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The view back down the excellent 18th hole.

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I’ve been raving about Whippoorwill since I played there, and I recommend it to anyone interested in the architecture of Charles Banks (or Macdonald/Raynor).  Banks fans could do worse than a 36-hole day at Whippoorwill and Tamarack.

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I hope you enjoyed the tour.


MORE LINKSGEMS TOURS

 

 

Copyright 2018 – Jason Way, GeekedOnGolf


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AN APPRECIATION OF GREAT COURSES BY JON CAVALIER

Over the years, I have learned a great deal about courses and architecture from the creators of GolfClubAtlas.com and its community.  Perhaps no other contributor has shared his knowledge and experience in a more impactful way than Jon Cavalier though.

His course tours are at once visually stunning and packed with information.  His perspective, and the unsurpassed manner in which he expresses it, stirs up my passion for the game.

Below are links to Jon’s tours.  And for a daily dose of Jon’s photography, follow him on Twitter (@LinksGems) and Instagram (@LinksGems).


JON’S NEWEST TOUR – LONGUE VUE CLUB

Longue Vue is a course that is under the radar of most, but for those who enjoy their golf fun, fast and challenging, and with some gorgeous scenery sprinkled in, Longue Vue is not to be missed.  Read more…


MORE LINKSGEMS TOURS

BANDON PRESERVE

The Preserve is one of those elements that makes a trip to Bandon so special.  The uniqueness of a short course in such a beautiful setting; the opportunity to add to long travel day with a quick loop; the fun of plunking down a few wagers with your foursome; or perhaps best of all, a solo walk around these thirteen holes at dusk, with only your wedge, your putter and your thoughts of rounds played and rounds to come.  See the tour here…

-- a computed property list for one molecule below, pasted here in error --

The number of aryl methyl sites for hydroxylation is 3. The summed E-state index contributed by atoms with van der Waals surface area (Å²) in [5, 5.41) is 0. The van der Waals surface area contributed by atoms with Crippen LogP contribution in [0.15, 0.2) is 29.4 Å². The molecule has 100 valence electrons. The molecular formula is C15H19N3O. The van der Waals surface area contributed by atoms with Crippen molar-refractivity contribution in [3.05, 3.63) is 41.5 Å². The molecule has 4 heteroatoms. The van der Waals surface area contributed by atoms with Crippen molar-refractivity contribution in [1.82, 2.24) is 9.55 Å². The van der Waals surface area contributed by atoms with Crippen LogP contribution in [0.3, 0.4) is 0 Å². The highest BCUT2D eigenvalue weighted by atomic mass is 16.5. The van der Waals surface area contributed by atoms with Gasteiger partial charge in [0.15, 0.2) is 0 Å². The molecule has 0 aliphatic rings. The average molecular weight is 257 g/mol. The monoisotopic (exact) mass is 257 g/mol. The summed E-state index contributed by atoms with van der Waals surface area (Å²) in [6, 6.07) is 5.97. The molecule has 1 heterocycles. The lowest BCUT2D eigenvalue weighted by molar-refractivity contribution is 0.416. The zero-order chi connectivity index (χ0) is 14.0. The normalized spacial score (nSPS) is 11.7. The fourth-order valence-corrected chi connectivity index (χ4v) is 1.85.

BANDON TRAILS

The uniqueness of Bandon Trails among the courses at Bandon Dunes Resort, coupled with the beautiful terrain and the outstanding Coore/Crenshaw design, make this golf course a favorite among many Bandon visitors.  See the tour here…

BAYONNE GOLF CLUB

Bayonne Golf Club is, to put it mildly, one of the more unique golf clubs in the United States.  Built entirely from scratch by Eric Bergstol, the course represents the antithesis of the “minimalist” trend in golf course architecture, and yet, somehow, appears more “natural” than many other courses built in the last 20 years.  The result is, in a word, spectacular.  See the tour here…

BOSTON GOLF CLUB

I had the privilege of seeing this 2004 Gil Hanse design on a beautiful late-October afternoon, and while I had heard good things about the club previously, to say that Boston Golf Club exceeded my expectations would be a dramatic understatement.  See the tour here…

EASTWARD HO!

I have had the great pleasure and fortune of playing some of the most “charming” golf courses in the east this year and Eastward Ho, in my opinion, belongs on any list of such courses.  It’s an exciting, fun, playable and unique golf course that deserves more than the share of accolates that it currently receives.  I can’t remember having such an enjoyable time on a golf course.  See the tour here…

FISHERS ISLAND CLUB

Some golf courses are special.  We all know that feeling we get when we play one of these courses.  Our senses are heightened, our memories are sharpened, our spirits are lifted, and our love for the game of golf is strengthened and vindicated by the experience.  Fishers Island is a special golf course.  See the tour here…

GARDEN CITY GOLF CLUB

I can’t really express how much I enjoyed this golf course, so for the most part, I’ll let the photos speak for themselves.  See the tour here…

MAIDSTONE CLUB

On the other hand are golfers looking for something other than sheer difficulty in a golf course.  These players are looking for a course that provides something different, something out of the ordinary, something they’ve never seen before.  These players are searching for a place that provides an element of the game so often forgotten in modern golf: fun.  Maidstone is that place.  See the tour here…

MYOPIA HUNT CLUB

Suffice it to say that I loved Myopia.  There is a vibe emanating from certain of these old clubs that I find quite appealing, and Myopia has it in spades.  The building that houses the bar and dining areas was built in 1772.  The course is virtually unchanged from 19th century origins, save for a bit of added length.  It’s an incredible place.  See the tour here…

NATIONAL GOLF LINKS OF AMERICA

For me, this is sacred ground.  As a devout member of the church of MacRaynor, and indeed, as one who owes his very interest in golf course architecture and history to the golf courses these men left behind, playing a round of golf at the National was my pilgrimage, my Mecca.  Charles Blair Macdonald’s masterpiece did not disappoint.  See the tour here…